Doors SHUT: Greek police stop wave of refugees with closed border gates & tear gas (VIDEOS)
Greek police used tear gas to turn back 4,000 people at the border with Turkey who flooded the checkpoint after Ankara announced it will no longer stop people from crossing into the EU.
People seeking to enter Europe rushed to the Turkish border town of Edirne on Friday, but found the Greek authorities were not willing to let them in. Since the 2015 migrant crisis, both Greece and Bulgaria have erected fences on their borders with Turkey. Both nations ramped up security after Ankara effectively tore up its agreement with the EU, under which it kept millions of refugees in its territory in exchange for financial aid and political concessions.
#Evros now : more than 3.000 migrants and refugees hoping to break through Greek block at Kastanies crossing: for those of us who lived it, the nightmare of #Idomeni has revived. Is it too much to ask from @EU_Commission and @Frontex to give Greece a helping hand ? pic.twitter.com/rrb3iGGnZ3— Giorgos Christides (@g_christides) February 29, 2020
In the first 24 hours of the border crisis, 4,000 people were stopped from crossing into Greek territory, Greek government spokesman Stelios Petsas said on Saturday. Footage from the scene shows large crowds of masked men walking and running near the barrier chanting “Turkey, Turkey.” Clouds of tear gas can also be seen.
The crowd trapped in the buffer zone between the Turkish and Greek checkpoints is, of course, not all male. Women and children also got caught up in the confrontation between police and the more active migrants.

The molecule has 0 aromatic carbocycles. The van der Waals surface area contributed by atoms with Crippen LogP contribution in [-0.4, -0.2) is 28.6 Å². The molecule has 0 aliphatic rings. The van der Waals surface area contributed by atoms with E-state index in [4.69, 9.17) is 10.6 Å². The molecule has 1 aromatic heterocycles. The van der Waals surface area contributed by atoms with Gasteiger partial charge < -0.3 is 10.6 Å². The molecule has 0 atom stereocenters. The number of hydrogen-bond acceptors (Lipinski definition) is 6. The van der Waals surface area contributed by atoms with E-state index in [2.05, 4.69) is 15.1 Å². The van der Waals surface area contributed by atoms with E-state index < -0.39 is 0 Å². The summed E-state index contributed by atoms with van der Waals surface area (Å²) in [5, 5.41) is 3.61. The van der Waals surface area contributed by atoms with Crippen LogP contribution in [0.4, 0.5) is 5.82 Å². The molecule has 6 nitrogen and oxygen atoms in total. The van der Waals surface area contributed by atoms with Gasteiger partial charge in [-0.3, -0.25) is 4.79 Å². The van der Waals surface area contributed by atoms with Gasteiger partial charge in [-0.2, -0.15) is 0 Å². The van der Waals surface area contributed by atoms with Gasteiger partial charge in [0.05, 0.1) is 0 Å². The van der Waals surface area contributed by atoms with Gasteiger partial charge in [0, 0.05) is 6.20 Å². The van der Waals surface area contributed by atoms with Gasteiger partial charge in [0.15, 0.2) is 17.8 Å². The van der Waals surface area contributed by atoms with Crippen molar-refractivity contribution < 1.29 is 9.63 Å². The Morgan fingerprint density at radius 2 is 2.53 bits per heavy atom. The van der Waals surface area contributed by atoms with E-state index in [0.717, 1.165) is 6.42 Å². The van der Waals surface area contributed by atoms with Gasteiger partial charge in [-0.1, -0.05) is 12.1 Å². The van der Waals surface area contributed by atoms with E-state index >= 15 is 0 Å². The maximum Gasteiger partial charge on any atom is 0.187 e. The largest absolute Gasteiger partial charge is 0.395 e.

Yaklaşık yarım saat önce büyük bir facianın eşiğinden dönüldü. Yüzlerce kişi kapının açıldığını zannederek Yunan tarafına koştu, birçok kişi ezilme tehlikesi geçirdi. Kitlenin kapının açılmadığını görüp durması üzerine Yunan tarafı herhangi bir müdahalede bulunmadı. pic.twitter.com/5NWIEXFyN8— Vecih Cuzdan (@VecihCuzdan) February 29, 2020
The Greek police officers may not have been the only ones armed with gas grenades, however. Police showed journalists Turkish-made devices which they say landed on the Greek side of the border after being tossed by people in the crowd.
The problem is likely to escalate further as more people are led to the border by the hope of a better life in Europe, only to find that the doors which Turkish President Recep Tayyip Erdogan declared open, are anything but.
Ankara’s move came amid a military crisis in Idlib, Syria, where Turkish and Syrian soldiers were engaged in heavy fighting this week. Erdogan declared on Saturday that as many as 4 million new refugees could enter Turkey across its fortified border with Syria and that the EU’s failure to meet its part of the bargain left Turkey with little choice.
Petsas said 66 people have been detained by Greek police at the border and that none of them had anything to do with Idlib.
Greece was the primary entrance point into the EU from Turkey and is still struggling with the large number of asylum-seekers. Local residents on Lesbos staged violent protests this week after the government in Athens announced plans to build a new center for housing immigrants on the already-overcrowded island.
A group of 27 people reportedly arrived on Lesbos Saturday morning after a five-hour trip from Turkey.
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